CEOs did not have an easy task running their companies over the past 12 months '” navigating a series of tough societal, economic and public health challenges. But even in the face of significant headwinds '” some of which have never been faced by business leaders '” the four CEO of the Year finalists for the 2021 GeekWire Awards stood out.
Community voting is now underway across 13 GeekWire Awards categories at our 13th annual celebration of Pacific Northwest tech. Community votes will be factored in with feedback from more than 20 judges. On May 20 we will announce the winners live at the virtual GeekWire Awards, presented by Wave Business. Community voting ends April 30.
Pivots are a big part of business, and Sandi Lin knows a thing or two about those. Her first two attempts at what eventually became Skilljar '” an effort to create a Yelp for online classes and then a platform for instructors '” didn’t really work. 'œI call those my first two failed startups,' Lin said late last year after her company raised $33 million in venture funding.
The money started flowing because Lin, an ex-Amazon product manager who is well versed in the company’s leadership principles, eventually found a winning model of helping corporations operate customer education programs and employee training initiatives. The pandemic, which sparked a boom in online training and education, only accelerated Skilljar’s growth.
At Skilljar, Lin said she draws on the talents and expertise of her employees, customers and shareholders to make decisions. “My approach is to absorb as much data and inputs as I can, then synthesize and come to a decision or conclusion,” Lin told GeekWire in 2018. “Usually my best ideas come from talking to many people and hearing multiple points of view.”
Eugenio Pace’s first attempt at building a startup in his native Argentina failed. But the entrepreneur was undeterred and several years later after stints at Microsoft, Pace co-founded Auth0 in 2013. That venture turned out slightly better, with Auth0 announcing its sale to Okta earlier this year for $6.5 billion. A voracious reader who is in constant motion, Pace believes the best CEOs must know how to adapt.
'œDon't assume what worked in the first year of your life as a company will work in the second year and the third year. Each year is a different beast,' Pace told GeekWire in 2018 interview.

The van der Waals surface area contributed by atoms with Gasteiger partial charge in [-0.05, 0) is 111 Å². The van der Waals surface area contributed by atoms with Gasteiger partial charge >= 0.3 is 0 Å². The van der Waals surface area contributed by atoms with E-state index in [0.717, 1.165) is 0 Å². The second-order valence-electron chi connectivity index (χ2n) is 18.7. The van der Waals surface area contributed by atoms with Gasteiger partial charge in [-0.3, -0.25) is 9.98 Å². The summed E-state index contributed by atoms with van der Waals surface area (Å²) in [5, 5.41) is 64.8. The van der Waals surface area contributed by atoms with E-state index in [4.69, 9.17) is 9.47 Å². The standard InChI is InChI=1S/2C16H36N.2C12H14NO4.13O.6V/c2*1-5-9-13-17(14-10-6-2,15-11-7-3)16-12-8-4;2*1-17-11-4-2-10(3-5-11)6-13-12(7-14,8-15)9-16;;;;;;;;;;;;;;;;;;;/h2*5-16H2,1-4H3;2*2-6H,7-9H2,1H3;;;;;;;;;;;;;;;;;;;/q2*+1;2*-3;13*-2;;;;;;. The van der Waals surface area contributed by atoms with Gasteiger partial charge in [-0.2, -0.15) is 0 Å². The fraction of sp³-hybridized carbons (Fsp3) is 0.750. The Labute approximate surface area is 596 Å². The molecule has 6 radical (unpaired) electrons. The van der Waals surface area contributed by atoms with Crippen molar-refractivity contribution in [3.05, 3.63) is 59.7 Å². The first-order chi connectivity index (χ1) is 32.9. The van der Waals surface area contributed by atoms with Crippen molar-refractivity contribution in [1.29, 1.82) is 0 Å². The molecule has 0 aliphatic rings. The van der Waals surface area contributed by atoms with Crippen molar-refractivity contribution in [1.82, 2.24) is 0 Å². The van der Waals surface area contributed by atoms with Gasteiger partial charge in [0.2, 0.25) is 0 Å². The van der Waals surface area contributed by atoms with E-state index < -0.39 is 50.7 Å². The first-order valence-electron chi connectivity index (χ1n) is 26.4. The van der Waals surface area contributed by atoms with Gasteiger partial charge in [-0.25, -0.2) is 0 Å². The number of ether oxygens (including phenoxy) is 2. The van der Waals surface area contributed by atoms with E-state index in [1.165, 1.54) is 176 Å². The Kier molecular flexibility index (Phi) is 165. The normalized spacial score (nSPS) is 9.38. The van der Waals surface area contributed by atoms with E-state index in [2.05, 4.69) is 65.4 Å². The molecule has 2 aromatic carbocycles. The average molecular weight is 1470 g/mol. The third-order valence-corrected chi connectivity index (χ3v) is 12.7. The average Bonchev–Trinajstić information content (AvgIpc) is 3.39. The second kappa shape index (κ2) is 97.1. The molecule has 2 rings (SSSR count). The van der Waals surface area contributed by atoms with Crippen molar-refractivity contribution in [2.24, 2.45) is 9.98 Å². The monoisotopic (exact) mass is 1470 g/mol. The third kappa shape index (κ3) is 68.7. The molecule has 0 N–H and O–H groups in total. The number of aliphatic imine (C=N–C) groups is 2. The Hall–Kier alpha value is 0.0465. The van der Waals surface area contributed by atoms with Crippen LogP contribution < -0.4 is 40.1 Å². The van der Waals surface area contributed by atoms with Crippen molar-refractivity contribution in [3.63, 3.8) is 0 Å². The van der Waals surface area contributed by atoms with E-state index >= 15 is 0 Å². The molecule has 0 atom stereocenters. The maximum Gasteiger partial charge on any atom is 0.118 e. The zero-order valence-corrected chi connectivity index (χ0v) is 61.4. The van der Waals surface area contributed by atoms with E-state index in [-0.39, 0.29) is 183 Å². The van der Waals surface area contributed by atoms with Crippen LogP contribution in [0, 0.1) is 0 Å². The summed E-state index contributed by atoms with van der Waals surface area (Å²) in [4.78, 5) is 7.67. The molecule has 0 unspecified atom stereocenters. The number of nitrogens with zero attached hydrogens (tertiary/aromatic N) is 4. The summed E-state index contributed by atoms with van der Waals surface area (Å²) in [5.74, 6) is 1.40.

Even before the pandemic, Pace and his team embraced a distributed workforce model, with its 850-person team scattered across the planet. To make that work, communication is key.
'œYou will not find another person on Earth that cares more about understanding someone and communicating something clearly than Auth0 CEO Eugenio Pace,' former Auth0 board member and venture capitalist Sunil Nagaraj recently wrote.
As a former U.S. Navy diving officer, Karl Siebrecht knows the precision and accuracy it takes to operate under water. And now the former online advertising executive is applying some of that logistical and industrial operations knowledge he learned in the Navy to Flexe, a pioneering Seattle software startup that’s transforming how businesses access warehouse space.
A veteran technology executive who previously worked in leadership roles at AdReady and aQuantive, Siebrecht admits that Flexe may seem a bit “unsexy” on the surface. But it’s a huge $1.5 trillion market, and 8-year-old Flexe is grabbing more share of it with nearly 2,000 warehouses across the country using its software to more efficiently distribute goods.
Given his experience of leading large technology operations, Siebrecht notes that he set sail with the mission to build an impactful company.
“When we started Flexe, one of the things I wrote down was: I want to build a company where people will say it’s the best company they ever worked for,” Siebrecht said recently on the What Fuels You podcast.
A self-described language and math nerd, Kieran Snyder combined those two passions to form Textio in 2014. The company’s augmented writing tools, designed to create more diverse and inclusive language, found a home among customers such as Nestle, Twitter and Zillow Group.
But Synder, a holder of PhD in linguistics from the University of Pennsylvania and a former Microsoft group program manager, encountered her biggest leadership challenge last year when the pandemic took root. Like many companies, Textio was forced to change gears, resulting in layoffs of 20% of the company. Snyder, who had always stressed an inclusive and familial culture, described the move as “painful.”
Snyder then set out to make sure those impacted by the layoffs found work elsewhere, promoting the impacted staffers on social media and assisting in their job searches.
Snyder also stepped up this past summer during the movement for social justice following the murder of George Floyd, setting an example for other leaders about how to listen, engage and act during a painful period in U.S,. history. And she’s long advocated the importance of diversity, equity and inclusion, not only preaching it as a core value of Textio but making it the cornerstone of the company’s main product offering.
Leadership is often tested in tough times. All of of the GeekWire CEO of the Year finalists showed impressive resolve, empathy, determination and grit. This will not be an easy choice for the GeekWire community.
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